Historic Schooner Nina and Crew of Seven Missing Off New Zealand

Nina in 1928  Photo: Paul Gilbert

Nina in 1928 Photo: Paul Gilbert

The 70′ schooner Nina and her crew of seven have been reported missing. They sailed on May 29, from Opua in the Bay of Islands, New Zealand bound for Newcastle, Australia.  They were last hear from on June 4th, 370 nautical miles west of New Zealand.  David Dyche is reported to be the captain of the yacht.  Two other American men and three American women are aboard, aged between 17 and 73 as well as a British man, aged 35.

“Our records show that conditions at the last known position for the vessel… were very rough, with winds of 80km/h (50 mph), gusting to 110km/h (70 mph), and swells of eight metres (26 ft),” said Kevin Banaghan, rescue mission co-ordinator for the New Zealand maritime authorities.

There have been no distress calls from the schooner.Nor has the EPIRB (Emergency Position Indicating Beacon) been activated. New Zealand Air Force search planes have been dispatched to look for the missing schooner but thus far have found nothing.

The Nina was built in 1928 as a staysail schooner.  She was designed by Starling Burgess for Paul Hammond and was built by Ruben Bigelow on Monument Beach, Cape Cod, Mass.  The schooner quickly earned renown as a racer.  Niña first became famous in the 1928 race from New York to Santander, Spain, which she won in 24 days.  She was the first American yacht to win the Fastnet race and went on have a successful career in yacht racing under several owners.  She has been owned by David Dyche since 1988.  Accordin gto a post in sailblogs.com  by Rosemary A. Dyche, in September, 2008 “Capt. Dyche, wife Rosemary, son David set off on their dream to circumnavigate.”

Thanks to Niall Sinclair and Phil Leon for contributing to this post.

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13 Responses to Historic Schooner Nina and Crew of Seven Missing Off New Zealand

  1. Pingback: Not good news--NINA way overdue - SailNet Community

  2. sawtooth says:

    A giant squid probably got it



  4. Joan says:

    Having sailed the Tasman from Auckland to Newcastle just four weeks ago, I can testify that it was not a wise decision to set out on this passage. Hopefully this historic vessel survived the ordeal, with all souls on board.

  5. abby jenkins says:

    Nina was the first old wooden sailboat I fell for. Sailed with her when Hans VanNess was her captain. I am praying for her safe and quick return to land with all aboard warm and well. My thoughts go out to all concerned.

  6. c wolfe says:

    Sailed on board her summer ’74. She was a pure delight. Have kept in contact with the dyche’s as the have worked this adventure. Very saddened of this news.

  7. H Otto says:

    My wife Penny Kempton sailed on DUEN ,old ketch ,converted Norwegian Shrimper . (many years ago in th 7os) in a gale they sprang a leak in a plank.They had to take turns with a bucket ,finally made it to a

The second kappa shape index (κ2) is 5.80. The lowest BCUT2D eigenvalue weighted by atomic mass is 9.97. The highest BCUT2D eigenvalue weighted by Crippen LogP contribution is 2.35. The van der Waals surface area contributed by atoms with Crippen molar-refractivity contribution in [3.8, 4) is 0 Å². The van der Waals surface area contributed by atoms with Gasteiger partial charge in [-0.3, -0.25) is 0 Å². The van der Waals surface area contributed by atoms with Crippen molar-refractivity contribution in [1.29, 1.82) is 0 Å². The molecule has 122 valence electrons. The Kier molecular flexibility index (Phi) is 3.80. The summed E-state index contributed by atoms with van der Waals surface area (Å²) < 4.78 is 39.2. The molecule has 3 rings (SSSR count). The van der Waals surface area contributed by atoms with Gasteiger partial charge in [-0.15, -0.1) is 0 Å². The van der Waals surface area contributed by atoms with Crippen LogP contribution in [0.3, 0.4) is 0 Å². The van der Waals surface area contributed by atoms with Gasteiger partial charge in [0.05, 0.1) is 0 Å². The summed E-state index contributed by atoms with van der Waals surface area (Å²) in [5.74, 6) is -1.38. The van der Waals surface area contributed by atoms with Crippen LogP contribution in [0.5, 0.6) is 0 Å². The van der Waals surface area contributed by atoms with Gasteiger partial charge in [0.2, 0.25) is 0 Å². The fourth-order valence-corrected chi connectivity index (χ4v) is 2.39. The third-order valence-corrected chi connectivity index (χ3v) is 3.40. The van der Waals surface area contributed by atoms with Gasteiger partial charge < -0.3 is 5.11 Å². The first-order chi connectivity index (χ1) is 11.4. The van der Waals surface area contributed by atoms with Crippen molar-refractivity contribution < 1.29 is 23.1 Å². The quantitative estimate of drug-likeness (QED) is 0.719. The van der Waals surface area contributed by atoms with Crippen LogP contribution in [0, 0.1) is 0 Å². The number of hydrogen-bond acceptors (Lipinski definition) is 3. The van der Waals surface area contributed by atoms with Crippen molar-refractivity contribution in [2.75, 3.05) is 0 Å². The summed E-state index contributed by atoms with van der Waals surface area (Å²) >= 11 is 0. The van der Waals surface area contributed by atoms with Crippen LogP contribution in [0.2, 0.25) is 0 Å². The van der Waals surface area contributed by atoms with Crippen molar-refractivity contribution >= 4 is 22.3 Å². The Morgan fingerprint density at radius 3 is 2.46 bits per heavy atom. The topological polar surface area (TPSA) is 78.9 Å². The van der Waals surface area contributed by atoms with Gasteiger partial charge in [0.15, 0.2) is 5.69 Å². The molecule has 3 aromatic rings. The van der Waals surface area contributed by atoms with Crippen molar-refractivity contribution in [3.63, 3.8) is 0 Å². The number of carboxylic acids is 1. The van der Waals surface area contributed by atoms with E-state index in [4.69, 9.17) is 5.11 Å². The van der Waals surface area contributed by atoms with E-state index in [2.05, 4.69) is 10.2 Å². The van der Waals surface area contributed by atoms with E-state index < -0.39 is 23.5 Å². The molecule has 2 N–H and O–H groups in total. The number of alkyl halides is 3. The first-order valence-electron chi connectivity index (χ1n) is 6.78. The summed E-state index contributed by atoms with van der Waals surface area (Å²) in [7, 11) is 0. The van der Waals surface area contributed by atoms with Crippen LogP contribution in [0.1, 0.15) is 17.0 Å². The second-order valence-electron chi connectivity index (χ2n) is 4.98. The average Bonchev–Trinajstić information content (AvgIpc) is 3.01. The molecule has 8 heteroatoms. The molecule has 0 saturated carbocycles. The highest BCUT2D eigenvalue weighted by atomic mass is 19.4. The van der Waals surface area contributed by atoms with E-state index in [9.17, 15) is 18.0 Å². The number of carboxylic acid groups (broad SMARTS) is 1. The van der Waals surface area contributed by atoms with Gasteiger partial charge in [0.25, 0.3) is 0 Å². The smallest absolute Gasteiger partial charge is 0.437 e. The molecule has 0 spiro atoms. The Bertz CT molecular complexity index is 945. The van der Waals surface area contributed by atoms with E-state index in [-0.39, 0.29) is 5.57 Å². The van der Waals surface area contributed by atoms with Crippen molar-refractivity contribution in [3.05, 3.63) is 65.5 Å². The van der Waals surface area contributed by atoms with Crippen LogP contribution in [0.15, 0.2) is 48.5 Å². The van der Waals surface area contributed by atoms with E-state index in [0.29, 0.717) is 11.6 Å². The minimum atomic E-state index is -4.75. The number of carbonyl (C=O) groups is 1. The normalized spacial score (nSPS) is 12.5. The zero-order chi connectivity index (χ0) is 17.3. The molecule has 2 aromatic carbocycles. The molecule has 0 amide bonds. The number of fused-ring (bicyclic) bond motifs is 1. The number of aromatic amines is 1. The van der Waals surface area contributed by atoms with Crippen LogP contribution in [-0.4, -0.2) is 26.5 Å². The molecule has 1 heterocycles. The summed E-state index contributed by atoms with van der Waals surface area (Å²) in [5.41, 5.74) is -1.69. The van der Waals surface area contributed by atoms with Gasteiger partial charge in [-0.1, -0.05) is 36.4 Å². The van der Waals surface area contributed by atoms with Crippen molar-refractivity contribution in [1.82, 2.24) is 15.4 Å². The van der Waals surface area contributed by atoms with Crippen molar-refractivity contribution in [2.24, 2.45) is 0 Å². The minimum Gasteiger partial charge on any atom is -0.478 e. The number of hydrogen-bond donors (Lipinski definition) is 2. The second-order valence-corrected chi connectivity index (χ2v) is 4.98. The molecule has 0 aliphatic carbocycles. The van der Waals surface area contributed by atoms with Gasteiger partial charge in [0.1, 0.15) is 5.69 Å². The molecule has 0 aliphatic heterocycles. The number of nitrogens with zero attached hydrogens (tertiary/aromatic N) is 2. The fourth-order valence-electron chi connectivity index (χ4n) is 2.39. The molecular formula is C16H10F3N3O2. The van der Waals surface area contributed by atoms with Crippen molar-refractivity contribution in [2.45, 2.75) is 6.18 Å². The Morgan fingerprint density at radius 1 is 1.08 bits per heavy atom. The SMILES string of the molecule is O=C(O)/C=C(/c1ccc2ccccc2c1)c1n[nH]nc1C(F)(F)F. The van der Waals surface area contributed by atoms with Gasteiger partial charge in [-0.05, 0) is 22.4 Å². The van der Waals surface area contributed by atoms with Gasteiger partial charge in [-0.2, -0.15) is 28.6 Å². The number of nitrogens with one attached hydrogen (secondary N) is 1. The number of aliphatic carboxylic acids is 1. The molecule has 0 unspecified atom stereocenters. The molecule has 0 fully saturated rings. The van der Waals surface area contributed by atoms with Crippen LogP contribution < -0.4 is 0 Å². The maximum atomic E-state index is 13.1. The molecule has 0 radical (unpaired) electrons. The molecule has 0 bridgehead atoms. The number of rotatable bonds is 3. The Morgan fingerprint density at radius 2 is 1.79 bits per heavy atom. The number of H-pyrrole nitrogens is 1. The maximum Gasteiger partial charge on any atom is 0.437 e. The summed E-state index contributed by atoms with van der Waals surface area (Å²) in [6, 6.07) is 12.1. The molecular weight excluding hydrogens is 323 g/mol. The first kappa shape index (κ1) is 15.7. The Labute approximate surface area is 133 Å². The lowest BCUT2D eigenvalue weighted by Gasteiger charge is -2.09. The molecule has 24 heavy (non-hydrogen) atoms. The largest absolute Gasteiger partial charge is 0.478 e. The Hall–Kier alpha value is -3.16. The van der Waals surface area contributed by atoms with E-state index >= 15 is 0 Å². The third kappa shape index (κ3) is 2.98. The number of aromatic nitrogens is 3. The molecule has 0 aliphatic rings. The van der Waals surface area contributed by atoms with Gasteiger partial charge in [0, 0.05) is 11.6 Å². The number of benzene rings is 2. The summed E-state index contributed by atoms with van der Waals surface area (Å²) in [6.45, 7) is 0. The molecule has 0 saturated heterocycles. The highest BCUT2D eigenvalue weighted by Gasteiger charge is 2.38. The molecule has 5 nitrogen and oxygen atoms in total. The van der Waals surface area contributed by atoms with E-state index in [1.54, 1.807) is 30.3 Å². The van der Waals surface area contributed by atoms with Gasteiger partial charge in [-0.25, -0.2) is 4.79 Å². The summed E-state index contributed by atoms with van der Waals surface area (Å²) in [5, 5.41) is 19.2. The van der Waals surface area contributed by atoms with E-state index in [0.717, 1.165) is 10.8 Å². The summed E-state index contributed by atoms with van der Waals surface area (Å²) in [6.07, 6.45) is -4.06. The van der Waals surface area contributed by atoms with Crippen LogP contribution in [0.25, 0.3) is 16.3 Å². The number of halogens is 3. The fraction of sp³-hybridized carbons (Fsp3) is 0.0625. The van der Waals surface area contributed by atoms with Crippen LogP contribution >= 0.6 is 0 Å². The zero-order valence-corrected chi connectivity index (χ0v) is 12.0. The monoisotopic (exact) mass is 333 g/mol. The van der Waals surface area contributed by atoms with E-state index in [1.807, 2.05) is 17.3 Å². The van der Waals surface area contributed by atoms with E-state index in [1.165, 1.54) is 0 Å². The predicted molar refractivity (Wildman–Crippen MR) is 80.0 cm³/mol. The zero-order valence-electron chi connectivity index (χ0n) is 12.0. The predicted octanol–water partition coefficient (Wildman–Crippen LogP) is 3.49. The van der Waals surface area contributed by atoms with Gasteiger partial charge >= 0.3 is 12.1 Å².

safe harbour, but they never gave up: She said there ain’t any atheists in the trenches.
    Never give up, the electronics can fail, they are to big to not to be noticed by traffic.
    H Otto Whangarei,sorry to have missed them here.

  8. Matias says:

    Don’t pray. It does not help as there is no god. This said, i hope they find them alive.

  9. Lauren Lannon says:

    Also sailed with Hans Van Ness and a ship full of friends off New England coast; Many fond memories; Sorry to hear this news.

  10. Jeff says:

    Saddened to learn of the Nina’s sinking and loss of life. Spent a wonderful weekend sailing around Nantucket & Martha’s Vineyard some many years ago…

  11. Skip Cruce says:

    I met them when they docked in Panama City, Fl early one morning as little David bolted from the companionway without a stitch on. He was one year old and Rosemary was trying to change his diaper.I leaned from the dock to grab his arm as he ran forward along the rail and hold him until she got dressed enough to retrieve him. We became friends as I was Captain of the Popeye a day charter Kenner ketch 41 overall. Captain David rebuilt munch of Nina in PC before their departure. He and his family will be missed by my wife Teri and me, the Panama City Coastal Cruisers club and many other local sailors.

  12. Jack Macdonald says:

    Very sorry to hear of Nina’s loss. I spent the summers of 1959-1964 on the 68 foot Sparkman Stephens yawl Black Watch. We raced against Nina and Commodore Decoursey Fales many times. We almost always lost. I pray that the souls of those aboard Nina are at peace.

  13. dennis oboyle says:

    My wife and fiends sail hans years ago it was the best .I habe never fogoten those days